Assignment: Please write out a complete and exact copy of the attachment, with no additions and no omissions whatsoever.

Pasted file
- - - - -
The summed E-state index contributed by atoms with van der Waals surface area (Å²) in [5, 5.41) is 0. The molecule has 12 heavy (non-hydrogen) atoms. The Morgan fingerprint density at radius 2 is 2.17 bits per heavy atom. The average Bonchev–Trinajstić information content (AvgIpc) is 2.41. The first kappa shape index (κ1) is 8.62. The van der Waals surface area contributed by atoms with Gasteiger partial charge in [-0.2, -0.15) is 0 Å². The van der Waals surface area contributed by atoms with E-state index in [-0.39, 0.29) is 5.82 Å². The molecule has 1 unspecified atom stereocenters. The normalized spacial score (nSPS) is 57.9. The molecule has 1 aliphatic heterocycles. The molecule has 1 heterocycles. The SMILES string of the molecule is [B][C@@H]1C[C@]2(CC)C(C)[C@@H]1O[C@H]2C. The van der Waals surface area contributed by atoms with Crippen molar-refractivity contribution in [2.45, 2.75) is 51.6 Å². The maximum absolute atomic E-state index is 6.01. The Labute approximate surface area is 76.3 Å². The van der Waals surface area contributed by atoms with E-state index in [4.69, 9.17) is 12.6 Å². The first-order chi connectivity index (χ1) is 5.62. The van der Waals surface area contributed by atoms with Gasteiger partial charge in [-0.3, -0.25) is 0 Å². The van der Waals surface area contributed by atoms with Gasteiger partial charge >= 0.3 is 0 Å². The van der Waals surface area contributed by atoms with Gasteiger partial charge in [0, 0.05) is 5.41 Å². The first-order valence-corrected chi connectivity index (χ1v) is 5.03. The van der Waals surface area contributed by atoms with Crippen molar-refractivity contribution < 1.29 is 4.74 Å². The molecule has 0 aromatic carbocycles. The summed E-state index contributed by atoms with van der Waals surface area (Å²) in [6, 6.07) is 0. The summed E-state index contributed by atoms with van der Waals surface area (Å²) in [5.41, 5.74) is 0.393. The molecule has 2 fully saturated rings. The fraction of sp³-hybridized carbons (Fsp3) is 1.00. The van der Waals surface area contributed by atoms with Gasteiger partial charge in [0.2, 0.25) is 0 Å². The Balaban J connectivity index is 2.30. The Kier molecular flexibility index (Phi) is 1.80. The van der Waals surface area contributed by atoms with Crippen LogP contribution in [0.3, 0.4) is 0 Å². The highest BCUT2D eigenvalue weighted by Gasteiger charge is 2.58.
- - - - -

The summed E-state index contributed by atoms with van der Waals surface area (Å²) in [5, 5.41) is 0. The molecule has 12 heavy (non-hydrogen) atoms. The Morgan fingerprint density at radius 2 is 2.17 bits per heavy atom. The average Bonchev–Trinajstić information content (AvgIpc) is 2.41. The first kappa shape index (κ1) is 8.62. The van der Waals surface area contributed by atoms with Gasteiger partial charge in [-0.2, -0.15) is 0 Å². The van der Waals surface area contributed by atoms with E-state index in [-0.39, 0.29) is 5.82 Å². The molecule has 1 unspecified atom stereocenters. The normalized spacial score (nSPS) is 57.9. The molecule has 1 aliphatic heterocycles. The molecule has 1 heterocycles. The SMILES string of the molecule is [B][C@@H]1C[C@]2(CC)C(C)[C@@H]1O[C@H]2C. The van der Waals surface area contributed by atoms with Crippen molar-refractivity contribution in [2.45, 2.75) is 51.6 Å². The maximum absolute atomic E-state index is 6.01. The Labute approximate surface area is 76.3 Å². The van der Waals surface area contributed by atoms with E-state index in [4.69, 9.17) is 12.6 Å². The first-order chi connectivity index (χ1) is 5.62. The van der Waals surface area contributed by atoms with Gasteiger partial charge in [-0.3, -0.25) is 0 Å². The van der Waals surface area contributed by atoms with Gasteiger partial charge >= 0.3 is 0 Å². The van der Waals surface area contributed by atoms with Gasteiger partial charge in [0, 0.05) is 5.41 Å². The first-order valence-corrected chi connectivity index (χ1v) is 5.03. The van der Waals surface area contributed by atoms with Crippen molar-refractivity contribution < 1.29 is 4.74 Å². The molecule has 0 aromatic carbocycles. The summed E-state index contributed by atoms with van der Waals surface area (Å²) in [6, 6.07) is 0. The summed E-state index contributed by atoms with van der Waals surface area (Å²) in [5.41, 5.74) is 0.393. The molecule has 2 fully saturated rings. The fraction of sp³-hybridized carbons (Fsp3) is 1.00. The van der Waals surface area contributed by atoms with Gasteiger partial charge in [0.2, 0.25) is 0 Å². The Balaban J connectivity index is 2.30. The Kier molecular flexibility index (Phi) is 1.80. The van der Waals surface area contributed by atoms with Crippen LogP contribution in [0.3, 0.4) is 0 Å². The highest BCUT2D eigenvalue weighted by Gasteiger charge is 2.58.